Once you've come to grips with your feelings, you might want to explore what to do about them. Some emotions carry with them a particular physicality, for instance anger can feel quite energetic whereas sadness can often makes us want to hide away from the world.

Guilt and shame can feel like a heavy burden that we are lugging around with us and anxiety can often have a sense of restlessness that means we cannot concentrate or settle down to do anything. Again, this is where many of us self medicate or try to numb ourselves.

Alcohol can makes us feel relaxed and like we don't care about anything.

Sugary foods can momentarily lifts us out of our gloom.

Maxing out our credit cards on lovely things can momentarily induce a rush of endorphins making us feel better.

Until your credit card bill flutters through the letterbox or you wake up with the mother of all hangovers. Sound familiar? Yes, I've been there too.


So what would be a better way of dealing with the physicality of our emotions?


I've put some ideas together for you.

Please bear in mind that not everything works for everyone and it is a process of trial and error to find what works best for you.

Be patient with yourself.


Going for a walk - any form of exercise can be helpful to deal with the physicality of an emotion (anger or anxiety for example). Being in nature has been found to have restorative effects on our wellbeing and putting one foot in front of the other is actually a good way of dealing with anything because sometimes that is all we can do.


Engaging in an act of self care that nurtures you - having a hot bath, doing your nails, talking to a friend, cooking your favourite meal- you are sending yourself an important message which is that you matter and that your feelings matter.

If you're feeling sad for example, what you might need to do is to self soothe and comfort yourself and what better way to do this then to engage in an act of self care?


Journalling or any form of creativity - this can be particularly helpful if you're feeling restless or anxious because it allows you to express your emotions and by doing so you are getting them out of your system.

Don't think too much about what you are writing or creating- trust your own process and see what comes up. It's not about whether what you create is good or bad, the point is to create and express yourself. There is no pressue and there are no right or wrong answers or way of doing things.


Writing an unfinished business letter - letter writing can also be helpful, especially if you have unfinished business with someone or are nervous or scared of conflict.

If you're feeling angry or ashamed or guilty, you could also try writing a letter to the particular emotion and the impact it is having on you. Again, you are exploring your feelings and acknowledging them.

Once you've written the letter, you can decide whether to keep it or to let it go. You do not have to send it. The choice is entirely yours. Some of my clients have chosen to burn the letter or to rip it into shreds which for them was a cathartic way of letting go.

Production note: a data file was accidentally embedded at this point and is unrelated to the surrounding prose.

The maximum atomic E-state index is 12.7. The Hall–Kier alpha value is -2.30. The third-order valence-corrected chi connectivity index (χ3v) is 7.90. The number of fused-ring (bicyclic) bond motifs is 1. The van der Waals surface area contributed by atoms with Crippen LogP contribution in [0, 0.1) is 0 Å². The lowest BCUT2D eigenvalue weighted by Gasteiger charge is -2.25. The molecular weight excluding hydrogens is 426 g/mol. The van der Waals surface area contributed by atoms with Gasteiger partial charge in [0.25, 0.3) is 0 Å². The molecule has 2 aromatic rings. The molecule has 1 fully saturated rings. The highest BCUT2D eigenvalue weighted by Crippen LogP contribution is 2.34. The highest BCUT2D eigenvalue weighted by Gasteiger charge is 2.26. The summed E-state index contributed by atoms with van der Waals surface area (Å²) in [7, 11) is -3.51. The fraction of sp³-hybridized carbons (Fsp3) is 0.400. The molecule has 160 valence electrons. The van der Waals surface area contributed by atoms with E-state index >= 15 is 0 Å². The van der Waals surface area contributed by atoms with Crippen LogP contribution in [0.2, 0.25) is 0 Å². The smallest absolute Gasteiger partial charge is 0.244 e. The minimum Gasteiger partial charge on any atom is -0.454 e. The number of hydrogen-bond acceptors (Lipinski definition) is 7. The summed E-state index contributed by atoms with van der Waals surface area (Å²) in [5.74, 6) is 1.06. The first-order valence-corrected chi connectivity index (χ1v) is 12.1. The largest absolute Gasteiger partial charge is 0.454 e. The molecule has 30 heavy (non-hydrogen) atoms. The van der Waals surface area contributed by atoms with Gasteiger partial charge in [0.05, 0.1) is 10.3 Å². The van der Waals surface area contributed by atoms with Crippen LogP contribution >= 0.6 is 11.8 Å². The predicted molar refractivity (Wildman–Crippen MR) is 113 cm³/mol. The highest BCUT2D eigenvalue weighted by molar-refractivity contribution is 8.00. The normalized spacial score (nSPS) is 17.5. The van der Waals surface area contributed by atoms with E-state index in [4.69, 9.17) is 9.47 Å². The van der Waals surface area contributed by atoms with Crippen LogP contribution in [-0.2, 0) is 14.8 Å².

Having a cry - sometimes there is nothing for it but to have a good old fashioned cry. Allow yourself to feel whatever it is and if you need to cry, cry. If you need to ugly cry or sob your heart out, allow yourself to do this.

Just make sure that you take care of yourself afterwards. You might want to confide in a trusted friend.

Having a cry means that you get whatever is making you feel sad out of your system. If you feel overwhelmed or are struggling, think about engaging in therapy or talking to someone. There is no shame in asking for help. You are not alone!


Talking to someone - sometimes a problem shared is a problem halved - we can often get the sense that we are on our own with whatever we are experiencing but in actual fact most of us share a lot of similar experiences and feelings. Talking to someone you trust, a friend, relative or even a professional, can be helpful in recognising that you are not on your own and that other people also experience anger, sadness, anxiety or whatever it is you are going through. This in itself can be comforting.


If you do feel that self medicating is something that you use as a coping strategy or that it is getting out of hand, it might be helpful for you to think about what purpose your chosen method of numbing yourself is serving.

For example if you find yourself reaching for a chocolate bar or three every time you have a bad day, ask yourself how you are feeling as you are eating it?

What need is the chocolate meeting?

You might then want to reflect on what else you could do to meet that need. For example if chocolate provides you with comfort, could you perhaps have a bath or phone a friend to meet that need?

If you do feel you have a dependency issue, there is help out there to help you address this in a safe and manageable way. Please do not continue to struggle alone.

I have included some helplines/support agencies at the bottom of this article.




References

Dr Sarah Jane Arnold (2018). The “NAV” Technique: Navigating Challenging Emotions”, Responding to your Emotions, The Calm Coach, Page 63-69



Helplines/Support Agencies


British Association for Counselling and Psychotherapy (for anyone looking for therapy)- www.bacp.co.uk/search/Therapists


Samaritans- www.samaritans.org.uk , 116 123



Alcoholic Anonymous- 0800 9177650, help@aamail.org


Alcohol Change UK (for anyone worried about how much they are drinking)- www.alcoholchange.org.uk


Frank (confidential advice/information about drugs, their effect, the law) – talktofrank.com, 03001236600


Beat (help with eating disorders)- www.beateatingdisorders.org.uk , 08088010677


Hub of Hope (mental health services database and support available in your area)- www.hubofhope.co.uk